Mr. Graham is said to have admonished the president during the meeting, telling him that “America is an idea, not a race.”
Mr. Trump has a notable style when it comes to professing that he does not harbor prejudice. In 2015, Mr. Trump declared in a television interview that he was “probably the least racist person on earth.” Last year, at a White House news conference, he insisted he was “the least anti-Semitic person that you’ve ever seen in your entire life” as well as “the least racist person.”
The Obama-era program shields from deportation young immigrants who were brought to the United States illegally as children, known as Dreamers. Saying that President Barack Obama had exceeded his authority when he created the program, Mr. Trump moved to end it in September.
He gave Congress six months to find a fix for the program, called Deferred Action for Childhood Arrivals, or DACA.
Democrats have been pushing to secure a deal by Friday’s government funding deadline that would protect Dreamers, hoping to capitalize on the leverage they have as a result of that deadline. Democratic votes will be needed to pass the stopgap spending measure in the Senate, where government funding measures require 60 votes, and Democratic votes might also be needed in the House.
Republican leaders say they want to address DACA as well, but separately from funding the government. Compared with their Democratic counterparts, Republican leaders are operating on a longer time frame for taking action, given the six-month window that Mr. Trump gave Congress. They also have to contend with internal divisions over immigration policy.
The bipartisan group of senators, including Mr. Durbin and Mr. Graham, reached an agreement last week that would provide a path to citizenship for DACA recipients while also providing money for border security and making other changes to immigration policy.
But Mr. Trump dismissed the proposal, calling it a “big step backwards.” And on Sunday, he offered a pessimistic take on Twitter, writing that DACA was “probably dead” and blaming Democrats. He kept up the finger-pointing when he spoke to reporters on Sunday night.
“We’re ready, willing and able to make a deal on DACA, but I don’t think the Democrats want to make a deal,” Mr. Trump said. “And the folks from DACA should know the Democrats are the ones that aren’t going to make a deal.”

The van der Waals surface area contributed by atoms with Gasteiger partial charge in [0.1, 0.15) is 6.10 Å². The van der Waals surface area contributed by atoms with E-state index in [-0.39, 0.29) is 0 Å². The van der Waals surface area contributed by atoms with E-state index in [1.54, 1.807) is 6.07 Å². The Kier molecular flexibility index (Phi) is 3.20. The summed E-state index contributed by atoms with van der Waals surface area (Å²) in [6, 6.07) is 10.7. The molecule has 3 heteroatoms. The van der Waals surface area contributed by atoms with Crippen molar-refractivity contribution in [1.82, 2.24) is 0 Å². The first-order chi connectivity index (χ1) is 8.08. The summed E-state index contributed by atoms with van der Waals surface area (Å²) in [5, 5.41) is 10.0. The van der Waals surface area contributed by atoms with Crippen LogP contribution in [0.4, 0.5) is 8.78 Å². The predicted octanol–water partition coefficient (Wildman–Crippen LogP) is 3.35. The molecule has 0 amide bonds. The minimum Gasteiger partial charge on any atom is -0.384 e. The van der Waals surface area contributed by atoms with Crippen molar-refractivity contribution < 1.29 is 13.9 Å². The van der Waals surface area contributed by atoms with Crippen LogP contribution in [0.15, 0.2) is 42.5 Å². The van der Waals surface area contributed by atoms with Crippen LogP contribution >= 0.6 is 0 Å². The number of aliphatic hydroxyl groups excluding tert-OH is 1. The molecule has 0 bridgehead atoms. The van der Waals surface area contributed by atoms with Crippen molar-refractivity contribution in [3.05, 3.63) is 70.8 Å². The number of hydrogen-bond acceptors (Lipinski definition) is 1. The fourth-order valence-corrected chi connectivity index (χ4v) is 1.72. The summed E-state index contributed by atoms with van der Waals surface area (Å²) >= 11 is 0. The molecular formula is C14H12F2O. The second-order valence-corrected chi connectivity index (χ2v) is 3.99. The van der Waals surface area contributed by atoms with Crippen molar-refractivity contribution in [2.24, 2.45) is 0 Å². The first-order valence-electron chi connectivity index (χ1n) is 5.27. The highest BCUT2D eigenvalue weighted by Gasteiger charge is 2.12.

Still, administration officials said they intended to abide by an order from Judge William Alsup of Federal District Court in San Francisco last week to restart the DACA program, with some modifications, while a legal challenge plays out. On Saturday, officials did just that by updating a government website to say that renewal requests were once again being accepted.
But administration officials hope the judge’s decision will be temporary. Officials said the president’s lawyers are examining whether to appeal the order, which could lead to a ruling allowing the administration to shut the program down again. The administration could also choose to modify its legal reasoning to satisfy the judge’s criticisms.
Either way, immigrant rights activists are not counting on legal action to be the ultimate protection for the Dreamers. Several said they believe the only real solution for the hundreds of thousands of young immigrants is to convince Congress to act soon.
The court ruling could lessen the pressure for that kind of action — at least in the short term — since some young immigrants can once again renew their protected status for another two years.
Lawyers and directors of community legal services spent Sunday preparing fact sheets and answering calls that have been flooding their offices.
Most of the calls that Hasan Shafiqullah, the director of the immigration unit of the Legal Aid Society of New York, said he has been receiving started with the burning questions “Is this real? Can I file?”
The answer, for now, he said, is yes. But he is concerned for his clients about another turnabout in the courts.
“It’s just the emotional roller coaster that our clients are on,” he said.